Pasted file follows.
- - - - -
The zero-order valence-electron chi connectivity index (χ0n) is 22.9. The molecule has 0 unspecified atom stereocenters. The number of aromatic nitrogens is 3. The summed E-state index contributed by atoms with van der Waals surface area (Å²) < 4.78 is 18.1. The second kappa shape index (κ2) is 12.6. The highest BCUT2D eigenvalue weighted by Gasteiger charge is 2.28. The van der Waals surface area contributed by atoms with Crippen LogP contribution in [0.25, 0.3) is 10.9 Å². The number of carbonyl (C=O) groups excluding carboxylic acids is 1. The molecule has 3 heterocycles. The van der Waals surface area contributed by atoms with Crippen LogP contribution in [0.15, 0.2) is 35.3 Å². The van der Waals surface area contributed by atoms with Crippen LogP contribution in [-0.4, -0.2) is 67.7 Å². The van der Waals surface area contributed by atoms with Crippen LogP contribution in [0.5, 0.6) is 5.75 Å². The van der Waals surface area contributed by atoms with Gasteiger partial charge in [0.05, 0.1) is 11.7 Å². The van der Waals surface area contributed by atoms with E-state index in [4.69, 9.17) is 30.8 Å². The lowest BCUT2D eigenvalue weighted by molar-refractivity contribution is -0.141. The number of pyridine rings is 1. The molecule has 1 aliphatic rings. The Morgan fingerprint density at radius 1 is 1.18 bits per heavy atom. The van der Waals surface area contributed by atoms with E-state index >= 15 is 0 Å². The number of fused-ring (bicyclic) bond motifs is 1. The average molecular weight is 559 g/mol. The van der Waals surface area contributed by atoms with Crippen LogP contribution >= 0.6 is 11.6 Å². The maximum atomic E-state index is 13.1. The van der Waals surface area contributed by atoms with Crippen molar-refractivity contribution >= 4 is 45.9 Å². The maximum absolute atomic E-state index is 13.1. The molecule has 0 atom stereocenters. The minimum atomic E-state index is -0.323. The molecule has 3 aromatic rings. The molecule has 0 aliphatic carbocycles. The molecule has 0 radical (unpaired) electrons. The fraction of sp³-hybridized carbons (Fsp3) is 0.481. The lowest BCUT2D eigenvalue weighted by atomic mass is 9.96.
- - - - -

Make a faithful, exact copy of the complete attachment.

The zero-order valence-electron chi connectivity index (χ0n) is 22.9. The molecule has 0 unspecified atom stereocenters. The number of aromatic nitrogens is 3. The summed E-state index contributed by atoms with van der Waals surface area (Å²) < 4.78 is 18.1. The second kappa shape index (κ2) is 12.6. The highest BCUT2D eigenvalue weighted by Gasteiger charge is 2.28. The van der Waals surface area contributed by atoms with Crippen LogP contribution in [0.25, 0.3) is 10.9 Å². The number of carbonyl (C=O) groups excluding carboxylic acids is 1. The molecule has 3 heterocycles. The van der Waals surface area contributed by atoms with Crippen LogP contribution in [0.15, 0.2) is 35.3 Å². The van der Waals surface area contributed by atoms with Crippen LogP contribution in [-0.4, -0.2) is 67.7 Å². The van der Waals surface area contributed by atoms with Crippen LogP contribution in [0.5, 0.6) is 5.75 Å². The van der Waals surface area contributed by atoms with Gasteiger partial charge in [0.05, 0.1) is 11.7 Å². The van der Waals surface area contributed by atoms with E-state index in [4.69, 9.17) is 30.8 Å². The lowest BCUT2D eigenvalue weighted by molar-refractivity contribution is -0.141. The number of pyridine rings is 1. The molecule has 1 aliphatic rings. The Morgan fingerprint density at radius 1 is 1.18 bits per heavy atom. The van der Waals surface area contributed by atoms with E-state index >= 15 is 0 Å². The number of fused-ring (bicyclic) bond motifs is 1. The average molecular weight is 559 g/mol. The van der Waals surface area contributed by atoms with Crippen LogP contribution >= 0.6 is 11.6 Å². The maximum atomic E-state index is 13.1. The van der Waals surface area contributed by atoms with Crippen molar-refractivity contribution >= 4 is 45.9 Å². The maximum absolute atomic E-state index is 13.1. The molecule has 0 atom stereocenters. The minimum atomic E-state index is -0.323. The molecule has 3 aromatic rings. The molecule has 0 aliphatic carbocycles. The molecule has 0 radical (unpaired) electrons. The fraction of sp³-hybridized carbons (Fsp3) is 0.481. The lowest BCUT2D eigenvalue weighted by atomic mass is 9.96.